Further Regulation Will Not Restore Faith in Food Industry15 September 2013
Further regulation will not be enough to restore consumer faith in the food industry in the event of another food scare.
According to private label software company Trace One, sharing information more effectively and dealing rapidly with any food scares as they occur are the best ways to address consumer concerns: assisting the industry in minimising risks to consumers and restoring confidence.
Food traceability and safety have been in the spotlight recently in the UK, with food scares around horse meat, E Coli and Salmonella causing chaos in the food industry.
Each of these scares swiftly led to intense media scrutiny of both retailers and manufacturers, and a public outcry for action. In the most recent case of the horsemeat crisis, countless retailers and food manufacturers have been affected by fraud committed on an immense scale across the whole of Europe.
“In the wake of these food crises there have been calls for further regulation in the belief that this will prevent food contaminations: yet this is not guaranteed,” said Nick Martin, SVP Northern Europe at Trace One.
“Obviously the industry, Government and consumers want to prevent the harm food scares can cause.
“However, any regulation’s main impact will be to add extra bureaucracy and costs; even before it goes into effect.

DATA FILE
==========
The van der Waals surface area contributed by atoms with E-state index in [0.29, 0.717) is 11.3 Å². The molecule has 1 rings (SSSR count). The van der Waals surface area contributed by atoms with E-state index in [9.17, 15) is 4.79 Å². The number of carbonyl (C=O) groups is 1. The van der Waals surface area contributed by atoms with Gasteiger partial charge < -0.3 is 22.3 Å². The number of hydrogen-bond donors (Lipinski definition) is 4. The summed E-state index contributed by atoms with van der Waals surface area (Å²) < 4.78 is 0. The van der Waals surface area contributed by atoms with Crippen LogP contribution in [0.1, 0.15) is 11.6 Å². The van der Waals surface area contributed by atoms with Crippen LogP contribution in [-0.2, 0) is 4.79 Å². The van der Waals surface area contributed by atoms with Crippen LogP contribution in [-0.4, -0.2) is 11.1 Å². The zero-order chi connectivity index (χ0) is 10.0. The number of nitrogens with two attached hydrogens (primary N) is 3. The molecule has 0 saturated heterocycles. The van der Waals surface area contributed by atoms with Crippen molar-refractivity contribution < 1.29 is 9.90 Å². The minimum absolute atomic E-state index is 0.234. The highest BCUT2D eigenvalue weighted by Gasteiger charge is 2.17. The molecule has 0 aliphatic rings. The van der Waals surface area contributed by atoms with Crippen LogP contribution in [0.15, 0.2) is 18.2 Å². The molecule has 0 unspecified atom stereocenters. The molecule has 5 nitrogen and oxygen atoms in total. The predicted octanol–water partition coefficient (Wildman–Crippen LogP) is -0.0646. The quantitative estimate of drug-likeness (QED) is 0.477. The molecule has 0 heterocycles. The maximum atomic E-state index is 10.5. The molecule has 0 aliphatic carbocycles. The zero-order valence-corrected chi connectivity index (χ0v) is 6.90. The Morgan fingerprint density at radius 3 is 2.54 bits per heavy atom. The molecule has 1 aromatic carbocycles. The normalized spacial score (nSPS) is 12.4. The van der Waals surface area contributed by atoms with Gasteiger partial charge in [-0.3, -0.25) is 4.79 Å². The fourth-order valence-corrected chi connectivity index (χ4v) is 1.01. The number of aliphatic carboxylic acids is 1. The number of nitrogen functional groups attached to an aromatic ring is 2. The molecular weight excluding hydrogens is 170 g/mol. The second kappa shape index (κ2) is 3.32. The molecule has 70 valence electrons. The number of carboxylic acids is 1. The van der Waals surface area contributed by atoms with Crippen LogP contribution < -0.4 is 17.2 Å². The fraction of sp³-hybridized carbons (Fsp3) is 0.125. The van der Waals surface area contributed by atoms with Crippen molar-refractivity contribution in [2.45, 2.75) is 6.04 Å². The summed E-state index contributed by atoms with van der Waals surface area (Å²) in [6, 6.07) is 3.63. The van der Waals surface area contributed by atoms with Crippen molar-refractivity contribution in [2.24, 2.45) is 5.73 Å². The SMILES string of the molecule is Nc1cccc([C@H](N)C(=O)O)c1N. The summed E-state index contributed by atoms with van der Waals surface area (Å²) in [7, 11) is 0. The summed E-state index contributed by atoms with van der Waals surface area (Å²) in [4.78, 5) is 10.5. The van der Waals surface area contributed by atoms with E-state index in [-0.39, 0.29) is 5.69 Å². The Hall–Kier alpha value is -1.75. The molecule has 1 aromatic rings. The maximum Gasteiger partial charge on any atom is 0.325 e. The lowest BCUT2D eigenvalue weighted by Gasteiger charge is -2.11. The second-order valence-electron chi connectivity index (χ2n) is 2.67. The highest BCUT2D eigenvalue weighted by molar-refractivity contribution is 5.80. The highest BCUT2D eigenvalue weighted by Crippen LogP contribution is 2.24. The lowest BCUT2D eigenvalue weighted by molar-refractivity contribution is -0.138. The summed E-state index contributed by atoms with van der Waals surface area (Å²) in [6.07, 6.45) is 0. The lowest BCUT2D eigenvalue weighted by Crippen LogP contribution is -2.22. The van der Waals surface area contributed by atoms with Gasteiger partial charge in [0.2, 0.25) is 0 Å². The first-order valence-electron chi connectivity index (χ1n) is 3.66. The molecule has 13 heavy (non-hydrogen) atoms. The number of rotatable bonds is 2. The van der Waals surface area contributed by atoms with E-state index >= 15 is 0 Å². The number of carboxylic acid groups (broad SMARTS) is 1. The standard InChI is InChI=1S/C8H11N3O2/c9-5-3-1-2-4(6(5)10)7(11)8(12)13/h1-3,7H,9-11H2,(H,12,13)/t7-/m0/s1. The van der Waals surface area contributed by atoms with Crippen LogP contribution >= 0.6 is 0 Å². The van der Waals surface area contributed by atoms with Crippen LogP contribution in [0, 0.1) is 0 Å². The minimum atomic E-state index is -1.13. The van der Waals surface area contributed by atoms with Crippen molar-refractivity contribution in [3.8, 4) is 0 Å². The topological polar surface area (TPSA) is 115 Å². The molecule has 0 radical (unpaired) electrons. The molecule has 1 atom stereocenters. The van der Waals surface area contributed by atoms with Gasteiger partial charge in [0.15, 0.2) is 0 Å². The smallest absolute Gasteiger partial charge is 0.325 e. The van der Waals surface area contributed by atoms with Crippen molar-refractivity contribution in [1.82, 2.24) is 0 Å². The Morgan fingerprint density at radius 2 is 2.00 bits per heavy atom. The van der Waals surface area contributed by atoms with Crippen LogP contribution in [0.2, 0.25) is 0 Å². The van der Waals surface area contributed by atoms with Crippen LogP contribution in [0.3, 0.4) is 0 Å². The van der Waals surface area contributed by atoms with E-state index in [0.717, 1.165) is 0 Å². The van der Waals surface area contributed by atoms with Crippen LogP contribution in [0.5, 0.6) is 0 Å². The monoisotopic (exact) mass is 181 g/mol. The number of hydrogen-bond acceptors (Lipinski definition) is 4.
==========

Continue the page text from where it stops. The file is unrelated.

“While these layers of regulation might reassure customers, any such security will be largely an illusion: further regulation will not prevent cases of fraud or intentional contamination of the supply chain, let alone all possible cases of unintentional contamination,” he said.
“Retailers and manufacturers can, however, rescue the industry’s reputation by demonstrating to consumers that they are minimising the effects as much as possible.
“With the right procedures in place they can ensure food scares are identified and dealt with as quickly as possible, with minimum impact on consumers.”
Retailers currently adhere to a significant amount of existing regulation concerning food products’ contents and packaging.
There is also upcoming legislation, such as the EU’s Food Information for Consumers Regulations ("FICR") set for 2016 to also bear in mind, as well as voluntarily agreed industry packaging standards such as the UK’s combined “traffic light” and GDA percentage systems.
While initiatives like these can help address consumer concerns on topics such as nutrition and labelling, they do not help facilitate faster product recalls or eliminate the risk of products becoming contaminated.
“The demand for information on products is unlikely to abate anytime soon, with sustainability of fish an obvious contender for the next consumer-driven issue. Indeed, we are inevitably going to see further regulation on food labelling and packaging proposed in the coming months,” Nick Martin added.
“Unless retailers and manufacturers can effectively deal with food crises we will find ourselves constantly returning to further regulation as the answer, with little direct benefit to consumers and increased costs to the industry in tough economic times.
“However, if retailers and manufacturers focus on improved collaboration and reducing the risk of human error, it can only have a positive effect on the reputation of the wider industry, regardless of what the next food crisis is looming around the corner.”